20 businesses have now been discontinued and 22 are presently under review while 14 will be retained with performance improvement plans to be put in place.

Businesses sold had revenues of more than £700 million and an average net margin of 2.8%.

G4S Group making “excellent progress”

Speaking about the Annual Report’s contents, G4S Group chairman John Connolly commented: “I’m delighted to report that, over the course of 2014, the Group has moved forward across a broad front while management has made excellent progress, executing the Strategic Plan with great skill and energy. The Board has been particularly pleased with the progress made in strengthening the global leadership team, reinforcing the G4S Group’s values and investing in organic growth, customer service and operational efficiencies. Management also successfully supplemented the Group’s portfolio management programme and strengthened overall risk management.”

Connolly added: “In March, the company reached a settlement with the UK Government in relation to historical billing issues, and management developed – and then began implementing – a fundamental programme of corporate renewal. This focused on strengthening the culture and control processes in our UK Government business. The Group’s transformation programme extends well beyond that business, though, and is being implemented on a group-wide basis. The Board has been pleased with the progress made to date, and will continue to monitor management’s implementation of the programme during the remainder of 2015.”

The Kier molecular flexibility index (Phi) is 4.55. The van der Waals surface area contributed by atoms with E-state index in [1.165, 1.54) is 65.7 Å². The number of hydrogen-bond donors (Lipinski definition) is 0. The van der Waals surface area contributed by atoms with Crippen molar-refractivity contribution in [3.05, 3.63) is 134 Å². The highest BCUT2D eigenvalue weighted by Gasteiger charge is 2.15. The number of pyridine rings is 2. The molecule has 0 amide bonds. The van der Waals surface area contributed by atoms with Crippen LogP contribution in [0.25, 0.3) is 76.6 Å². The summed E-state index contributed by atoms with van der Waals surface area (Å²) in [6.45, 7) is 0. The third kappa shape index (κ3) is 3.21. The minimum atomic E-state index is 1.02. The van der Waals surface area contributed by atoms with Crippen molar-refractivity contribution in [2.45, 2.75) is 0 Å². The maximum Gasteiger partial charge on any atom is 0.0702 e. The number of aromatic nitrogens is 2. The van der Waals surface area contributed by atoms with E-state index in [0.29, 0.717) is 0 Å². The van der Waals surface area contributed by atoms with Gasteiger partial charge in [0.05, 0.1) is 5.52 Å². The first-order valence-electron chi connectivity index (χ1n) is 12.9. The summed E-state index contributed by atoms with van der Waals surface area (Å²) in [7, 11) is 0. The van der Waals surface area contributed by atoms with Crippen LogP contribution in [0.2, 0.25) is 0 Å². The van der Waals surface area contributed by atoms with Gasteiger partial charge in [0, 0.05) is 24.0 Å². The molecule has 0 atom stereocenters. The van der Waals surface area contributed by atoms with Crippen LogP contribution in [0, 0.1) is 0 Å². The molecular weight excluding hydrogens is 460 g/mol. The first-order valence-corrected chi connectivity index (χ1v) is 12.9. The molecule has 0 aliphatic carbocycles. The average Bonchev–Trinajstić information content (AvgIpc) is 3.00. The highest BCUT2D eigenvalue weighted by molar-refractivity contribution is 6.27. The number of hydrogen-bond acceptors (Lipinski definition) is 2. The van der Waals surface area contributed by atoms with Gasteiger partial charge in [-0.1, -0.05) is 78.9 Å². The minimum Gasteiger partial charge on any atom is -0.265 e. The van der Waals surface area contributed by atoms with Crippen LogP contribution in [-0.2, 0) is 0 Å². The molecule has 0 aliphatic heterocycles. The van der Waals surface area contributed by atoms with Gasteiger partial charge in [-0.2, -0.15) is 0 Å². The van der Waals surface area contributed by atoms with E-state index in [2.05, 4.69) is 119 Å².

Ashley Almanza: CEO at G4S

Ashley Almanza: CEO at G4S

Group CEO Ashley Almanza outlined: “Over the past 18 months, we’ve established a number of important programmes to improve the productivity of G4S. Given the scale and current stage of organisational maturity within the business, these programmes address a material opportunity to improve our performance and create shareholder value. Our restructuring and organisational efficiency programmes made good progress in 2014, and we believe there are further opportunities to implement lean processes and more efficient organisation structures as we progress. Any new programmes will be subject to stringent financial, economic and operational criteria.”

As one of the world’s leading global integrated security companies, G4S’ prime mission is to create sustainable value for customers and shareholders alike by being the ‘supply partner of choice’ in all of its operational markets.

Independent studies suggest that global demand for security is expected to grow at a compound average rate of 7% per annum between 2013 and 2023, reaching circa £210 billion in annual revenues by 2023. G4S states that the main drivers of industry growth are diverse. They include the economic environment and GDP growth, infrastructure investment, levels of conflict and crime, customer attitudes to risk and focus on security, customer efficiency and outsourcing objectives, regulation and the regulatory environment, technological change and innovation, interest rates and the role and policies of central banks influence the cash handling industry.